Rwanda’s stock market is part of an East African integrated hub that is intrinsically linked with the rest of the region, allowing investors to take advantage of bourses in Kenya, Uganda or Rwanda with minimal outlay and no particular barrier across the region, affirms Pierre Célestin Rwabukumba, CEO of the Rwanda Stock Exchange (RSE), and who highlights some of the initiatives and incentives encouraging greater savings and investment in the country.
Africa is undergoing a transformation and becoming a growing investment destination. What do you think is attracting this attention towards the continent?
Africa has always been an opportunity; many have always envied its natural resources and human capital. Africans are more and more aware of their self worth – “Agaciro” (a word in Kinyarwanda that means self worth) – and are a lot more assertive, which reversed the tide; that is one.
Two – Africa is the last frontier; it is a virgin market. Because of its young population, Africa represents huge opportunities in terms of market to be conquered. Thanks to the internet, the world has become a global village. Knowledge is traveling all around the world, and may benefit people even in the most remote places, such as in our continent. Africa is definitely taking advantage of this technological revolution by implementing for instance financial solutions, such as mobile wire transfers, invented by Kenyan developers. This is a sign that Africans may now use technology to exploit their ideas and realize their full potential like everybody else, thus making it a negotiating powerhouse with other continents and countries as a partner on the same table.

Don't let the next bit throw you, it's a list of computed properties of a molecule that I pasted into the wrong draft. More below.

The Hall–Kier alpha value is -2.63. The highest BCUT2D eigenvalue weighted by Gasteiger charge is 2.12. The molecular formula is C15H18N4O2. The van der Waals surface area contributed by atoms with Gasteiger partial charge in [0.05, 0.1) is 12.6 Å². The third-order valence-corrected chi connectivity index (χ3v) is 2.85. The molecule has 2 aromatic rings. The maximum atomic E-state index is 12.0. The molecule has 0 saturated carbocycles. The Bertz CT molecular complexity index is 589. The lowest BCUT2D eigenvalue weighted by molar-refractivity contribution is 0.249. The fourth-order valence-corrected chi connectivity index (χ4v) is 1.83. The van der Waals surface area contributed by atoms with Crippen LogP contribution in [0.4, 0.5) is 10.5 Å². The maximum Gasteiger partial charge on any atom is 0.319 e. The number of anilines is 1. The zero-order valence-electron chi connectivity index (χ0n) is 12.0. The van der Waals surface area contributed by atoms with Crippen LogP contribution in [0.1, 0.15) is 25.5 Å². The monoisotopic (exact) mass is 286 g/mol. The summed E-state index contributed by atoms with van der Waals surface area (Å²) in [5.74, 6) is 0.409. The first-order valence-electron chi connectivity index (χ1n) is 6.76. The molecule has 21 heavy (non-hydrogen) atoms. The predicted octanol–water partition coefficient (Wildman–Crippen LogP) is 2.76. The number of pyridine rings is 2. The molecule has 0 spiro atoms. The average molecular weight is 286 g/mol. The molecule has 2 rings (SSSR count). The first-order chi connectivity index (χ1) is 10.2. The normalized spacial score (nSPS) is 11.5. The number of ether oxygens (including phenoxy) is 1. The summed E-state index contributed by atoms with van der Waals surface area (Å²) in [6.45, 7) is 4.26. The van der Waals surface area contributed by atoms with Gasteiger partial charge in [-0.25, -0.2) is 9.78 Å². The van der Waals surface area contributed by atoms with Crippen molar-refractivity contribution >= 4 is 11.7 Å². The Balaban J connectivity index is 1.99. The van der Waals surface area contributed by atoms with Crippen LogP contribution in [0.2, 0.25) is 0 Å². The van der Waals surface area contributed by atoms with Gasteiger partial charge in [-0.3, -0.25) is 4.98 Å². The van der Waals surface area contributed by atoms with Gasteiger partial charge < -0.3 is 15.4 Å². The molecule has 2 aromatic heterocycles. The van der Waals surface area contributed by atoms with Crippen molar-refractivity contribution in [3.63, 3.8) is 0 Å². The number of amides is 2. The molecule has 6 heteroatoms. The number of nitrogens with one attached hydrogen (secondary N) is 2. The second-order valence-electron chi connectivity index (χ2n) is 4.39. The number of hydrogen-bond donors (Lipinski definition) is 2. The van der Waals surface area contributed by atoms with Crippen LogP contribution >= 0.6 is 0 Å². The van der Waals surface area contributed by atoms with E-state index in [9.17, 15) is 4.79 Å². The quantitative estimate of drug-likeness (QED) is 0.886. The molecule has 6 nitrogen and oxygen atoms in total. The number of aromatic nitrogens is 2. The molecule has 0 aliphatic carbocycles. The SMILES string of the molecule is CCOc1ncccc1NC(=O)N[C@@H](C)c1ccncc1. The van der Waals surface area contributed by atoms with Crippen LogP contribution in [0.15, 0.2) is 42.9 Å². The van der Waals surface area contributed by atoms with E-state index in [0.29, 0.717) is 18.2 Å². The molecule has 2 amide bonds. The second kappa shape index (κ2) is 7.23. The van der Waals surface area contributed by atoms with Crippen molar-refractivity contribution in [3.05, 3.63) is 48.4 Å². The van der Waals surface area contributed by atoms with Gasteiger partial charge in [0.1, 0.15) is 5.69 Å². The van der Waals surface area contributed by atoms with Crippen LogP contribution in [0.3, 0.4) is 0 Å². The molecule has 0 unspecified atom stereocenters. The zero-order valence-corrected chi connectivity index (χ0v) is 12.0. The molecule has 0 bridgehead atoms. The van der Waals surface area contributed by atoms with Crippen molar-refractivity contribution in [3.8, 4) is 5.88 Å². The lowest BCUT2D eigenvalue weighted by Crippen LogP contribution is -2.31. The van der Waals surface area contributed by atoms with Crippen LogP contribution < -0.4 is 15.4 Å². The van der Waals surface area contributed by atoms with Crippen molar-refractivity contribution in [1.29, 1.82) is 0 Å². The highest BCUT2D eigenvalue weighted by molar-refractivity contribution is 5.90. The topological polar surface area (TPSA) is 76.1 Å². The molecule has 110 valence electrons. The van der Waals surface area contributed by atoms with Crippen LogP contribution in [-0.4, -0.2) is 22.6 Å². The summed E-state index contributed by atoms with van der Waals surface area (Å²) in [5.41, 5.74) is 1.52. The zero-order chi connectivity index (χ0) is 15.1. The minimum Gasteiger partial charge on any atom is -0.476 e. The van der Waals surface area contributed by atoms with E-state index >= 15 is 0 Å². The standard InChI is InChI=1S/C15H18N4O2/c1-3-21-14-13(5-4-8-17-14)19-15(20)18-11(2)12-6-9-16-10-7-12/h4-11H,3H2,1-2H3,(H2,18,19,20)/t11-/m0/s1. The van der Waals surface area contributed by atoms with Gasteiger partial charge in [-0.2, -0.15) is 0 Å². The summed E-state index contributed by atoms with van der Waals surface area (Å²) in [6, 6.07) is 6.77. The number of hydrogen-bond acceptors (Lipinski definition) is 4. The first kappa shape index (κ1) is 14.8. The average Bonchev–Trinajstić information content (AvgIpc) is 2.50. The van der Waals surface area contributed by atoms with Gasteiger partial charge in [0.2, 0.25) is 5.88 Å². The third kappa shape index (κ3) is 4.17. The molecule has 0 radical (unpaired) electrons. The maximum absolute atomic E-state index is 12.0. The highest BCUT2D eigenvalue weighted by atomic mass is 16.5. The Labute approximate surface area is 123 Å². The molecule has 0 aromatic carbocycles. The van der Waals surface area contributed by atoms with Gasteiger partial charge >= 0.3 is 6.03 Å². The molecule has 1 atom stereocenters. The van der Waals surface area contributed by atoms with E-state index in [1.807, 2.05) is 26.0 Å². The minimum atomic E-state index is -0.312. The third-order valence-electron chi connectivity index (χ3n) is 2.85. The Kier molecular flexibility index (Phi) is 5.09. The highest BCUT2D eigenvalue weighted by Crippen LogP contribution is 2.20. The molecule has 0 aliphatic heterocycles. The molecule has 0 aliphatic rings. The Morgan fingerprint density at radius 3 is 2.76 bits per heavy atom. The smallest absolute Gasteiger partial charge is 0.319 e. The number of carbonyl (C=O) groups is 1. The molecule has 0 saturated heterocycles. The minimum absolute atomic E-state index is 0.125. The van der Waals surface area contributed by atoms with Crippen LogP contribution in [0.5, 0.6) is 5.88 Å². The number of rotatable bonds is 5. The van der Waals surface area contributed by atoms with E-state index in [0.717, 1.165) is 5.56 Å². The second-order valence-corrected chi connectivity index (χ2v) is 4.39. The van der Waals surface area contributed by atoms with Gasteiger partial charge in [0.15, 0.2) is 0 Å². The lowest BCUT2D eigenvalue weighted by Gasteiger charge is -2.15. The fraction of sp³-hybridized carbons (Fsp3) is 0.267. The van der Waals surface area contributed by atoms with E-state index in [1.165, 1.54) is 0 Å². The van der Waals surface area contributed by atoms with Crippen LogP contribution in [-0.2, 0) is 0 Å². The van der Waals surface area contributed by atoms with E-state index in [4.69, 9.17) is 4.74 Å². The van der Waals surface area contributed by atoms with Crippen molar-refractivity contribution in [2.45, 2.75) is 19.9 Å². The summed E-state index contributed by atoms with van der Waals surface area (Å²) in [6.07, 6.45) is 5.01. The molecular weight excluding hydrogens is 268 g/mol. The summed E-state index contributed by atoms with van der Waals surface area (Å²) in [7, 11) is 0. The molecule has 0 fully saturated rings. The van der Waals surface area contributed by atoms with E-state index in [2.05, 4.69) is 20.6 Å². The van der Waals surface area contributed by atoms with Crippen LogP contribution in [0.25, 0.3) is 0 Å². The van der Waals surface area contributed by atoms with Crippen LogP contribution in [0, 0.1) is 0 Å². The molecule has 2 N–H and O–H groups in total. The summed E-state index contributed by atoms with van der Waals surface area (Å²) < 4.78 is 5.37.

Regional integration is also high on the African agenda, and Rwanda for example is enhancing its links with the region. What do you expect as an outcome of these efforts and how advanced are the plans to integrate the four stock exchanges (Rwanda, Tanzania, Kenya and Uganda) to form a single East African bourse?
Rwanda is landlocked, but not mind-locked. We have plenty of things to offer, even if not all of these things are tangible. We are a small country and thus, to survive, we need to trade with our neighbors and we need to trade smart.
We are part of the East African Community, a 140 million inhabitants’ region and a trading block of five countries. This is again not taking into account Ethiopia, the DRC, and South Sudan, who are also part of the Northern Corridor projects, which would add another 190 million people plus. That is more or less as big as the United States.
Rwanda’s stock market is not left behind. Kigali is an East African integrated hub that is intrinsically linked with the rest of the region. This allows people to take advantage of Kenya, Uganda or Rwanda’s stock market with no particular barrier from anywhere within the region, thus taking advantage of a wider pool of investors and issuers.
The ongoing Capital Market Infrastructure project is linking all stock exchanges through technology. The legal framework has been drastically modified in order to frame our activities in the region. The idea is to link the existing structures without having to create one physical platform. I’m convinced that the future of economic integration will require full financial services integration.
In order to facilitate regional integration, you are working hard to start automated trading. How will this boost RSE’s efficiency and competitiveness in the region?